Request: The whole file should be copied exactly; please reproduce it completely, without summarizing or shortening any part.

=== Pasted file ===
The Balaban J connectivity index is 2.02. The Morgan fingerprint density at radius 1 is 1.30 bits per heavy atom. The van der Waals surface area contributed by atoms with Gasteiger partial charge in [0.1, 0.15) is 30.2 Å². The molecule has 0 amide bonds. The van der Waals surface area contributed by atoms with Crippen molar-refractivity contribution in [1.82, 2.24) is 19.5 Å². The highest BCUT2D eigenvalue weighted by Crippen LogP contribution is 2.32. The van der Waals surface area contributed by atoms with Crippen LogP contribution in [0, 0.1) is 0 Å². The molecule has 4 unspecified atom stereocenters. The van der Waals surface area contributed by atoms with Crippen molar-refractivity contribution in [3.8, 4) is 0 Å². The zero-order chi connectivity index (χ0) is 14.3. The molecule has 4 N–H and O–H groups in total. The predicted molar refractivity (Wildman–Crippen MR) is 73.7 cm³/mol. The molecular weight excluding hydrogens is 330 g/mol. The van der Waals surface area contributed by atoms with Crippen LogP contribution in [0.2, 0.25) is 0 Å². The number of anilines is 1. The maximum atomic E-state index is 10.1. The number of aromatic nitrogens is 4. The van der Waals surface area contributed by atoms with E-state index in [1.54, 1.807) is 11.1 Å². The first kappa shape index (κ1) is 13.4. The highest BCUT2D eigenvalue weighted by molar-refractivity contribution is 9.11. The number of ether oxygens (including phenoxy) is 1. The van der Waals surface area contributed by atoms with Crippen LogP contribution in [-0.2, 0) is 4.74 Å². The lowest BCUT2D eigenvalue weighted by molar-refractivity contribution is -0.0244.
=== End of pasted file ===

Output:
The Balaban J connectivity index is 2.02. The Morgan fingerprint density at radius 1 is 1.30 bits per heavy atom. The van der Waals surface area contributed by atoms with Gasteiger partial charge in [0.1, 0.15) is 30.2 Å². The molecule has 0 amide bonds. The van der Waals surface area contributed by atoms with Crippen molar-refractivity contribution in [1.82, 2.24) is 19.5 Å². The highest BCUT2D eigenvalue weighted by Crippen LogP contribution is 2.32. The van der Waals surface area contributed by atoms with Crippen LogP contribution in [0, 0.1) is 0 Å². The molecule has 4 unspecified atom stereocenters. The van der Waals surface area contributed by atoms with Crippen molar-refractivity contribution in [3.8, 4) is 0 Å². The zero-order chi connectivity index (χ0) is 14.3. The molecule has 4 N–H and O–H groups in total. The predicted molar refractivity (Wildman–Crippen MR) is 73.7 cm³/mol. The molecular weight excluding hydrogens is 330 g/mol. The van der Waals surface area contributed by atoms with Crippen LogP contribution in [0.2, 0.25) is 0 Å². The number of anilines is 1. The maximum atomic E-state index is 10.1. The number of aromatic nitrogens is 4. The van der Waals surface area contributed by atoms with E-state index in [1.54, 1.807) is 11.1 Å². The first kappa shape index (κ1) is 13.4. The highest BCUT2D eigenvalue weighted by molar-refractivity contribution is 9.11. The number of ether oxygens (including phenoxy) is 1. The van der Waals surface area contributed by atoms with Crippen LogP contribution in [-0.2, 0) is 4.74 Å². The lowest BCUT2D eigenvalue weighted by molar-refractivity contribution is -0.0244.